Having your new baby go through surgery, however “minor” in the eyes of the medical world, is always harrowing for the parents. Those who have written about this will almost always say it was their most traumatic time ever, and some continue to suffer post-traumatic stress.
Remember that this surgery almost always follows a period of your infant being sick and steadily losing condition, followed by what may be a deeply upsetting period of doctor visits, medical tests, specialist consultations, and typical hospital admission procedures – with baby’s condition steadily going downhill…
Remember also that doctors are human: far too many treat their fragile patients and parents poorly, and diagnosis is too often avoided or faulty, too often ending only at a near-terminal crisis. All this adds to the stress and strain.
Add to this that surgery for infant pyloric stenosis (“PS”) surgery is often promised to be a “quick fix”. Although many of these little patients do recover promptly and quickly more than catch up on their weight loss, other PS babies take months or even years to find their balance – and some few never do.
Add to this that many surgeons seem to regard their responsibilities as ending when they leave the operating room, and that many GPs simply don’t engage with parents who have a baby with a feeding problem.
What are the main problems parents may have to manage after PS surgery? Continue reading “Immediate hazards after Pyloric Stenosis”
A member / friend in Facebook’s Pyloric Stenosis (“PS”) network messaged me:
After having a baby with PS I find it very difficult to understand why it takes so long for the doctors or specialist to diagnose it. Just like to know your thoughts. We were obviously extremely lucky.
Several other common problems around infant PS were raised and we’ll seek to address each of these in the following posts.
If like this parent your baby’s (or your) PS was recognised and treated promptly without ongoing problems, you are indeed lucky and will feel very grateful to all concerned.
But if you or your parents suffered to the extent of being traumatised by PS, you join a sizeable club! Social forum sites such as Facebook, BabyCenter (or –Centre), MedHelp, and Topix have allowed many thousands of parents and PSers to voice their unhappy experience of medical matters related to PS.
Well may we all wonder about the actual number of people with the problems on this parent’s mind. For readers who are wondering, What are the problems? please read on… Continue reading “Why your doctor may delay diagnosing Pyloric Stenosis”
Pyloric Stenosis (PS) treatment has come a long way since my surgery for this condition in 1952. In the old days, babies were isolated after the operation, no family visiting. No nice clear plastic surgical tubing brought oxygen and fluids to the baby; the “hoses were black, an inch thick, and so numerous, I could hardly see you,” my mother told me. And my scar was formidable, like a crazy TV antenna, which grew bigger with time.
Today, rocking chairs in neonatal intensive care units, or NICUs, are often made available for family visits. The surgical tubing is light-weight and clear, adhesive strips with cartoon images holding them in place. And the scar? Smaller, given the possibility of having a laparoscopic pyloromyotomy versus an open procedure for which the incision, hence the scar, would be bigger. Even so, the scar from the open method or Ramstedt’s surgery of today is far more cosmetic than an earlier one. Finally, baby is typically released after one or two days as opposed to ten days to two weeks! Continue reading “Launching Our PS Awareness Blog”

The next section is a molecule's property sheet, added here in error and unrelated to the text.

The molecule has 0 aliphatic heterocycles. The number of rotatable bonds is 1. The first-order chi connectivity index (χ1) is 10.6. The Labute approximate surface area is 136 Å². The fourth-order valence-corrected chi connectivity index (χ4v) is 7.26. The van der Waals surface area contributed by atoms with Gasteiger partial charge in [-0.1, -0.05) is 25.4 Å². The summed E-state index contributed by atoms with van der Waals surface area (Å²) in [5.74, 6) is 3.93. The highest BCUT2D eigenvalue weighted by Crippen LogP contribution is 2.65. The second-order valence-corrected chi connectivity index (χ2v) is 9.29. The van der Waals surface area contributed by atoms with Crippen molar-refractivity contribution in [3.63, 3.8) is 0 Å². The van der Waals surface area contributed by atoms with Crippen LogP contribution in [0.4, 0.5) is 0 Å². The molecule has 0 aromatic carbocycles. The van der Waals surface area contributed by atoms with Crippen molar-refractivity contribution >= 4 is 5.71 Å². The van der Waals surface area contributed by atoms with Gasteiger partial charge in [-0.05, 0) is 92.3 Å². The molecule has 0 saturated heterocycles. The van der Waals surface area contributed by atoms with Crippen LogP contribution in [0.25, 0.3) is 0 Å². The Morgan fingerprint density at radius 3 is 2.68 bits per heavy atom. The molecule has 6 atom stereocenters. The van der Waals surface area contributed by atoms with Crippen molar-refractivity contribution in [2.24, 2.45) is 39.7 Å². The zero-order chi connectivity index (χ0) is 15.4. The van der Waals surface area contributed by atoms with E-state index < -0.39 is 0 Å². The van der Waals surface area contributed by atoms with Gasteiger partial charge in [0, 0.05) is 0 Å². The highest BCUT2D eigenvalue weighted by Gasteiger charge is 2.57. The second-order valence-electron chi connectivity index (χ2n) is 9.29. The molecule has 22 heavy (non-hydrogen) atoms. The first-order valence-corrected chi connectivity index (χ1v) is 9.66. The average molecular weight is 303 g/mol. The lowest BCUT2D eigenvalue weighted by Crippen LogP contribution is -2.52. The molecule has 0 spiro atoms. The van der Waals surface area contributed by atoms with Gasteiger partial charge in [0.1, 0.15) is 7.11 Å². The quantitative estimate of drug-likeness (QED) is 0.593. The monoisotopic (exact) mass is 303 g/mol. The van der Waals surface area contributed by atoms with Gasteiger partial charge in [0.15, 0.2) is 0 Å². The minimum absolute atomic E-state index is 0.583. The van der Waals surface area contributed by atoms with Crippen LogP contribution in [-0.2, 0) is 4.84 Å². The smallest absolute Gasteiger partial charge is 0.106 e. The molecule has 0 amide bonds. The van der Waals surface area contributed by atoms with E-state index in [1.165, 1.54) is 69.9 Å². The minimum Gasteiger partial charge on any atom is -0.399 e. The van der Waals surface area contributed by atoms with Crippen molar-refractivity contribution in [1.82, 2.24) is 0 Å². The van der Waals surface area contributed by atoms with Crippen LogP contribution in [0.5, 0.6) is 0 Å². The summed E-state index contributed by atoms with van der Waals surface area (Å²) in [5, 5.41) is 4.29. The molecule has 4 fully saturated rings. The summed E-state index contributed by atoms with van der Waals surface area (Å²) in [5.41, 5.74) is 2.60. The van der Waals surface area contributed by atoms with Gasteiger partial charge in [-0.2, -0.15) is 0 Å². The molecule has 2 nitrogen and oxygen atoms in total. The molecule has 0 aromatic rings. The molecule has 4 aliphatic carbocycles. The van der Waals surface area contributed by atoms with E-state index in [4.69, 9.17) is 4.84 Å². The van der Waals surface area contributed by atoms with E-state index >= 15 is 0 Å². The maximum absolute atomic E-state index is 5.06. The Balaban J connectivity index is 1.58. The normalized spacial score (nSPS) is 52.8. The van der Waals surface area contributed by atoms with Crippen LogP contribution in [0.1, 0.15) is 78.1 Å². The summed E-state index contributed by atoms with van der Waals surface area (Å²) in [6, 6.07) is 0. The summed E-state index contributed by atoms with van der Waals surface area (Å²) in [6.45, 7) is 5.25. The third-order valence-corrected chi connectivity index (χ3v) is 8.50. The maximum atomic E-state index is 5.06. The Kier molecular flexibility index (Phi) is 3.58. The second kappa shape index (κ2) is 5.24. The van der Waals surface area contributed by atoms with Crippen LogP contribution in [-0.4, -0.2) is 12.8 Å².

This Blog is for people troubled because of infant pyloric stenosis – their baby’s or their own.
For many people, pyloric stenosis (“PS”) is something they’ve never heard of, even though all of us probably know several people who have had it.
Most people who have experienced PS (either as a parent or close family member, or personally) have been able to put what they often say was their “most traumatic experience ever” behind them. I suspect and hope that these folk are a “silent majority”.
However, there are many (I believe quite a sizeable minority) who are or have been deeply troubled by PS, either as the parents of a PS baby, or as a “survivor”. Continue reading “Building greater awareness”
Most General Practitioners (GPs) will reject any link out of hand. Some GPs have even been known to ask their patient (or client) what “PS” (pyloric stenosis) is.
We can be sure that every medical textbook and training includes at least a page or part of a lecture on PS, which is the most common reason for non-elective surgery on infants in their first months and years. But who can blame a medical student for not remembering everything they are told and read over six or more packed years? Let alone what is currently known about a condition most GPs will encounter only rarely? Continue reading “Is there a link between infant Pyloric Stenosis and later abdominal trouble?”
Last December my wife and I welcomed a friend and film-maker from the US. I worked with him on a documentary he is making on a subject of common interest to all of us – the effects of infant surgery done when it was widely believed (esp. pre-1990) in the medical world that babies don’t feel or remember pain. Yikes! Yes, really.
My friend has interviewed several of us who had infant surgery in the “dark ages” and he is now recording interviews with several professionals who have written about or provide therapy for people affected by pre-conscious but unremembered (“somatic memory”) trauma.
We hope the result will be available Continue reading “After infant surgery – untangling the emotional baggage”